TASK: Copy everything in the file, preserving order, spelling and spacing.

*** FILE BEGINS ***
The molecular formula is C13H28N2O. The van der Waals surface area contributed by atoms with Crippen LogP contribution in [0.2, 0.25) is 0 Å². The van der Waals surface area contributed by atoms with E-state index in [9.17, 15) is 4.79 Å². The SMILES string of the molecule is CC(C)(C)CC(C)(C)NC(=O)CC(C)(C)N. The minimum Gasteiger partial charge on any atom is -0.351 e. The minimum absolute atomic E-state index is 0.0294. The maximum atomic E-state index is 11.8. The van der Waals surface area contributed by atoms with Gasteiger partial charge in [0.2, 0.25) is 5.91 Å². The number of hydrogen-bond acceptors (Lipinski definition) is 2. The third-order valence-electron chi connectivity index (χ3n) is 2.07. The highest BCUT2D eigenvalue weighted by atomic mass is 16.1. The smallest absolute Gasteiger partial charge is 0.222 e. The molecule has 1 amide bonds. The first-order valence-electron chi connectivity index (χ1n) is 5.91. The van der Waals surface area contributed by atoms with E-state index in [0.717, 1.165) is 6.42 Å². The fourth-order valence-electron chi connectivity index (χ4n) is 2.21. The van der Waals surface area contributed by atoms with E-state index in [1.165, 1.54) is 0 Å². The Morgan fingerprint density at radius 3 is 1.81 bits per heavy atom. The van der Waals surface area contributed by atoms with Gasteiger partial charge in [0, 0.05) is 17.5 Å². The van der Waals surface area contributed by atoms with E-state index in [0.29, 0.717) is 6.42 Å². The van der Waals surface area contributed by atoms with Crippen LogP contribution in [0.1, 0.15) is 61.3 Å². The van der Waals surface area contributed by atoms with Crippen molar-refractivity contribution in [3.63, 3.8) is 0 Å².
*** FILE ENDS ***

The molecular formula is C13H28N2O. The van der Waals surface area contributed by atoms with Crippen LogP contribution in [0.2, 0.25) is 0 Å². The van der Waals surface area contributed by atoms with E-state index in [9.17, 15) is 4.79 Å². The SMILES string of the molecule is CC(C)(C)CC(C)(C)NC(=O)CC(C)(C)N. The minimum Gasteiger partial charge on any atom is -0.351 e. The minimum absolute atomic E-state index is 0.0294. The maximum atomic E-state index is 11.8. The van der Waals surface area contributed by atoms with Gasteiger partial charge in [0.2, 0.25) is 5.91 Å². The number of hydrogen-bond acceptors (Lipinski definition) is 2. The third-order valence-electron chi connectivity index (χ3n) is 2.07. The highest BCUT2D eigenvalue weighted by atomic mass is 16.1. The smallest absolute Gasteiger partial charge is 0.222 e. The molecule has 1 amide bonds. The first-order valence-electron chi connectivity index (χ1n) is 5.91. The van der Waals surface area contributed by atoms with E-state index in [0.717, 1.165) is 6.42 Å². The fourth-order valence-electron chi connectivity index (χ4n) is 2.21. The van der Waals surface area contributed by atoms with E-state index in [1.165, 1.54) is 0 Å². The Morgan fingerprint density at radius 3 is 1.81 bits per heavy atom. The van der Waals surface area contributed by atoms with Gasteiger partial charge in [0, 0.05) is 17.5 Å². The van der Waals surface area contributed by atoms with E-state index in [0.29, 0.717) is 6.42 Å². The van der Waals surface area contributed by atoms with Crippen LogP contribution in [0.1, 0.15) is 61.3 Å². The van der Waals surface area contributed by atoms with Crippen molar-refractivity contribution in [3.63, 3.8) is 0 Å².